The Age, Melbourne
A dubious and secret influence on our public health policy
13 June 2007
A free trade group is influencing policy and what drugs will cost.
Australians have a natural dislike of faceless people making major government policy decisions. Such activity seems to run counter to core principles about how a democracy should operate. Yet, this is what appears to have happened with the Medicines Working Group, established under the free trade agreement between Australia and the United States.
There is no doubt the working group has played a significant role in creating the controversial changes to reference pricing arrangements for patented medicines under the Pharmaceutical Benefits Scheme, now in legislation before the Senate. Yet no information has been released to the public about the content of the discussions on such subjects between high-level US and Australian officials that have taken place in January 2006 and most recently in April 2007.
Remember how in 2004 we were told that the PBS would never be included in the free trade agreement? Then, after we discovered it had been included almost from the start of negotiations, we were informed that no fundamental aspects of PBS processes would change as a result.
In the fuss over the passage of the so-called "anti-evergreening" amendments, little concern was expressed about the creation of the Medicines Working Group.
Yet, it must surely be a strange thing (even in this age where the interests of state and the private interests of market so readily coalesce) to basically outsource policy development on medicines to such a body.
Of course, we are told that the working group has just been established to facilitate mutually beneficial discussions and that the body has no policy development role. How can we be sure of that when no minutes of its meetings have been released to the public?
A freedom of information application made by Pat Ranald of the Australian Fair Trade and Investment Network has revealed almost nothing about the group’s deliberations, just pages of blacked-out minutes.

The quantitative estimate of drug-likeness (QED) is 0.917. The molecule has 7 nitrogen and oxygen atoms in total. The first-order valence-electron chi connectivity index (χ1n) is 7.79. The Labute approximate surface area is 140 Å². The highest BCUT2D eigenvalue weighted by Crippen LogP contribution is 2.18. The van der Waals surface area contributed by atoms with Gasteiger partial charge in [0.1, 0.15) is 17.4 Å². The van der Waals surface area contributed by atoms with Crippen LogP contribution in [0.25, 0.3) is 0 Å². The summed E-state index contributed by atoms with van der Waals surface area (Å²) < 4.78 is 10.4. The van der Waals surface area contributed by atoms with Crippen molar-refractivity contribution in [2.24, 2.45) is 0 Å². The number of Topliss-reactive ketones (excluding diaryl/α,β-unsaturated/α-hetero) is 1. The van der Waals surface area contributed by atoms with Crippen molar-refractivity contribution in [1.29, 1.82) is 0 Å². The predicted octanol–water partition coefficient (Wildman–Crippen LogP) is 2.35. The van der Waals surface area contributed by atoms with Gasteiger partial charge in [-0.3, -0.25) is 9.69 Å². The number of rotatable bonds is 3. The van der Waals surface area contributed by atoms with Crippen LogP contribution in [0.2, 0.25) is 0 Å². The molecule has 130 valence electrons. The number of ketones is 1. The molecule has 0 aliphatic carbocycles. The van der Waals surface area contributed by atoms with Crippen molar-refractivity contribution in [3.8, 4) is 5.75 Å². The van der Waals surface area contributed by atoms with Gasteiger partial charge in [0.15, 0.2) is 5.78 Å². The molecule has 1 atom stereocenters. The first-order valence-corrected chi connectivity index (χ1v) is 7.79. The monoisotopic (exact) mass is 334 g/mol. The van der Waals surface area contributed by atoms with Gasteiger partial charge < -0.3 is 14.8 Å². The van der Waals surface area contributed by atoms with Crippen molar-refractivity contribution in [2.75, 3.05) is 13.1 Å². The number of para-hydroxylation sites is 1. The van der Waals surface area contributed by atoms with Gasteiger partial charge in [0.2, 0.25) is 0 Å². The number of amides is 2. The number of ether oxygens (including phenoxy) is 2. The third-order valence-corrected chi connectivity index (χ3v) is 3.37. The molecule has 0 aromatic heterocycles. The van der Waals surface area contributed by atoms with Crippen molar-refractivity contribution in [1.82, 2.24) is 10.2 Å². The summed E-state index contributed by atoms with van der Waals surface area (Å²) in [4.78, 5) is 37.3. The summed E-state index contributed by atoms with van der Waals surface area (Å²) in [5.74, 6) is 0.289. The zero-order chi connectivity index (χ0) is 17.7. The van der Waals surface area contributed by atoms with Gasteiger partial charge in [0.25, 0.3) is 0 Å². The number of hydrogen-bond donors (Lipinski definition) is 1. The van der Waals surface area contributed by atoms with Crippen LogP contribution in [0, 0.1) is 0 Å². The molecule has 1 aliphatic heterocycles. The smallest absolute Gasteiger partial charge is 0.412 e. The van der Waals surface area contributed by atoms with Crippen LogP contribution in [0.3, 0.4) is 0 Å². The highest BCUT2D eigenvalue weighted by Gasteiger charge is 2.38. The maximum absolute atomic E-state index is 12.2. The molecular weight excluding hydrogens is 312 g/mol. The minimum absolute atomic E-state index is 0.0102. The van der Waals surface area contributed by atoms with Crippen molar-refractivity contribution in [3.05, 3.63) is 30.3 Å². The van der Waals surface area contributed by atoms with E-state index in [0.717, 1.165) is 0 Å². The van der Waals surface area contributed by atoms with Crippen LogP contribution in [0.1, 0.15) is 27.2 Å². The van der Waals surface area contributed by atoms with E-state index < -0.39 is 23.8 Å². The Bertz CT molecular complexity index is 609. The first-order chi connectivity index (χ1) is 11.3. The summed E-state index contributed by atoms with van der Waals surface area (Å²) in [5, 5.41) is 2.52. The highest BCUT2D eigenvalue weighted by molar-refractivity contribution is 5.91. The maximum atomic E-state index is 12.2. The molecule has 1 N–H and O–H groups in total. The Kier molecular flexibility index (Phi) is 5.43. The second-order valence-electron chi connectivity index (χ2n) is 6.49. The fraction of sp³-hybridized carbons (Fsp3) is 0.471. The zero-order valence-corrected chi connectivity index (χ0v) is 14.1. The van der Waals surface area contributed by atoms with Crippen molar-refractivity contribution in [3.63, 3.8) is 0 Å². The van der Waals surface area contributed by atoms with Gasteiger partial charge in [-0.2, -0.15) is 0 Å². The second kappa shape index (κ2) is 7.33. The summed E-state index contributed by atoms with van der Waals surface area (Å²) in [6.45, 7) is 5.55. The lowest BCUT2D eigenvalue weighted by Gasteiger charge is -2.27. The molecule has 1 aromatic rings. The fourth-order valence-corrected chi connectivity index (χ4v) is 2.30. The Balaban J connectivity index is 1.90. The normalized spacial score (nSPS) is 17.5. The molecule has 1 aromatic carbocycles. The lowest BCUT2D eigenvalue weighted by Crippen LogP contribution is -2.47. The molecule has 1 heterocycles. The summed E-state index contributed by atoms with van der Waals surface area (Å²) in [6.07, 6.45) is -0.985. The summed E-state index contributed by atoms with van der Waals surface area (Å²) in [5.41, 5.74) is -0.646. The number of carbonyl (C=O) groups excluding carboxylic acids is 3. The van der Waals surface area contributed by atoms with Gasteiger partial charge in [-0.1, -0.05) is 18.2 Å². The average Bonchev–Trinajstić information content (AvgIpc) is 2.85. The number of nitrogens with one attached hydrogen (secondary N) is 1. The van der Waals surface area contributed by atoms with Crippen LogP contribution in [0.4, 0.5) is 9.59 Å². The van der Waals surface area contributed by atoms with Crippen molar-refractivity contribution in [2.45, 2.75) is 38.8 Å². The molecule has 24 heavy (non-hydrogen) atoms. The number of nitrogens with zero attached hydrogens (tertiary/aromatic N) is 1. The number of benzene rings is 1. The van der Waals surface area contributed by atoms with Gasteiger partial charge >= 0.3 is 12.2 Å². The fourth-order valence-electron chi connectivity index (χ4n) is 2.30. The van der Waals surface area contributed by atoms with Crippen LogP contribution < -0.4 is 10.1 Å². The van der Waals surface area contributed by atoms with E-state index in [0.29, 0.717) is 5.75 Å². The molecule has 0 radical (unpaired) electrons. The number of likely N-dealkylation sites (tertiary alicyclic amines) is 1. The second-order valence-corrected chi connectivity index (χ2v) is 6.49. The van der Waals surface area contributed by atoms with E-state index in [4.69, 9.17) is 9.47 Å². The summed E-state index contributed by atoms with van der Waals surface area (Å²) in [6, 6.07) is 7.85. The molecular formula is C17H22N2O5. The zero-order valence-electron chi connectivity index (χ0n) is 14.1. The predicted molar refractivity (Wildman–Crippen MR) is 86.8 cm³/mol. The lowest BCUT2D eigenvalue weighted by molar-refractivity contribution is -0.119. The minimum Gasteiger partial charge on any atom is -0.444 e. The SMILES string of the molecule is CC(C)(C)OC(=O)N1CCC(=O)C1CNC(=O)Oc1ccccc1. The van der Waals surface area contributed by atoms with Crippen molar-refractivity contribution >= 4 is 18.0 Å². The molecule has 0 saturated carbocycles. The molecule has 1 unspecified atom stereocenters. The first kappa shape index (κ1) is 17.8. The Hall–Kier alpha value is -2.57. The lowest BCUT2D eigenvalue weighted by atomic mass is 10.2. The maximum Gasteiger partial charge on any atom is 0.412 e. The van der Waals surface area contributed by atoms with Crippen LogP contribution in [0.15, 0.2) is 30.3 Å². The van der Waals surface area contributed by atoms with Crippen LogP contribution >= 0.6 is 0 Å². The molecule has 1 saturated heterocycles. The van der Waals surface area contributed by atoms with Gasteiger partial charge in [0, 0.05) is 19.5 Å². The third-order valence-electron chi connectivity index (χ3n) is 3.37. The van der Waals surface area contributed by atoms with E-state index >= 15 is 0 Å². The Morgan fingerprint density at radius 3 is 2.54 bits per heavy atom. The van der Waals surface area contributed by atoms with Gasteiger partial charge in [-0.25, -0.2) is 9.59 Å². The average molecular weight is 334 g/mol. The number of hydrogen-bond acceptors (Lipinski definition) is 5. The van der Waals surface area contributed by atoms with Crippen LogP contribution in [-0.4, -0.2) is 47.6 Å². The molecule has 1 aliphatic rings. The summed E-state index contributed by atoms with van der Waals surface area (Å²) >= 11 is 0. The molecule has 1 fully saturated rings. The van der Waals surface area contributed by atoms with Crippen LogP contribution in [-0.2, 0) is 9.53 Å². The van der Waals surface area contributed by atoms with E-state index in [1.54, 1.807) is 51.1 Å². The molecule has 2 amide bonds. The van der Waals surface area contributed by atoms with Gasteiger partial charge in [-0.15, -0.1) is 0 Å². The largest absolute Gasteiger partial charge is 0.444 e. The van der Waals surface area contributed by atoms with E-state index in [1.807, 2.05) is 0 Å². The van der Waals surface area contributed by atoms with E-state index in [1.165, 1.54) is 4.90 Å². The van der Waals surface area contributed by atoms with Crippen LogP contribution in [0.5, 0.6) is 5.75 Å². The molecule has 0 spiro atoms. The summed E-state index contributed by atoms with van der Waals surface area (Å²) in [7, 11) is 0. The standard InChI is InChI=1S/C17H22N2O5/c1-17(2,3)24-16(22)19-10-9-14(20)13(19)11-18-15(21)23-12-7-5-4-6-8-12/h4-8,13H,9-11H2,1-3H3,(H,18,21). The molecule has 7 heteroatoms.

This has worried those who have studied the area. We knew that US negotiators to the trade agreement had been required by legislation to seek the "elimination" of reference pricing under the PBS. We also knew that the US Government had commissioned a study arguing that reference pricing should be "eliminated" from all OECD countries.
Yet, one thing that was disclosed in the freedom of information application about the meetings was an editorial from The Australian newspaper. The fact that the the group discussed this is remarkable, chiefly for the fact that the editorial proposed the exact form of policy that has now been incorporated in the F1 changes to the PBS.
The editorial argued that new patented medicines should not have their claims to "innovation" assessed by comparison against cheap generic medicines, an approach that is fundamentally that of the US medicines negotiators to Annex 2C (on pharmaceuticals) of the agreement.
It involved assessing innovation chiefly through the operation of markets nominally called "competitive" but readily distorted by collusion, intellectual monopoly privileges and advertising.
This is what the new F1 PBS category for patented single brand medicines is on the way to achieving.
Australia’s approach, expressed clearly in Annex 2C of the free trade agreement, was to value pharmaceutical innovation scientifically through expert assessment of its "objectively demonstrated therapeutic significance". This is the task of the existing Pharmaceutical Benefits Advisory Committee. It is a crucial part of such transparent, evidence-based assessment that new patented products be assessed for innovation against all available therapies, generic or even non-medical, for the same main clinical indication. If a new drug can’t prove that it works better and is safer for a reasonable price difference than an existing generic competitor, why should the community have to pay more over time for its technical molecular flamboyance or associated advertising?
Surely we have a right to see that such an evidence-based Australian position, so contrary to that of the US, is being upheld in the group discussions. How can we do so if we have no idea what type of discussions and possibly deals are taking place?
Why would the US go to so much trouble to establish such a body, when informal discussions must take place all the time between health policy officials in both nations?
Reassurances that the Medicines Working Group has no policy role disrespect the Australian people who, after all, voted for the PBS in a 1946 constitutional referendum.
It is of further concern that the working group has reserved the right to discuss health policy matters outside those mentioned in the free trade agreement.
If it continues to do so in secrecy and without accountability, then its existence and operations should be exposed as a pernicious influence on the sovereignty and democratic foundations of health policy development in this country.
Dr Thomas Faunce is a senior lecturer in the medical school and the college of law at the Australian National University.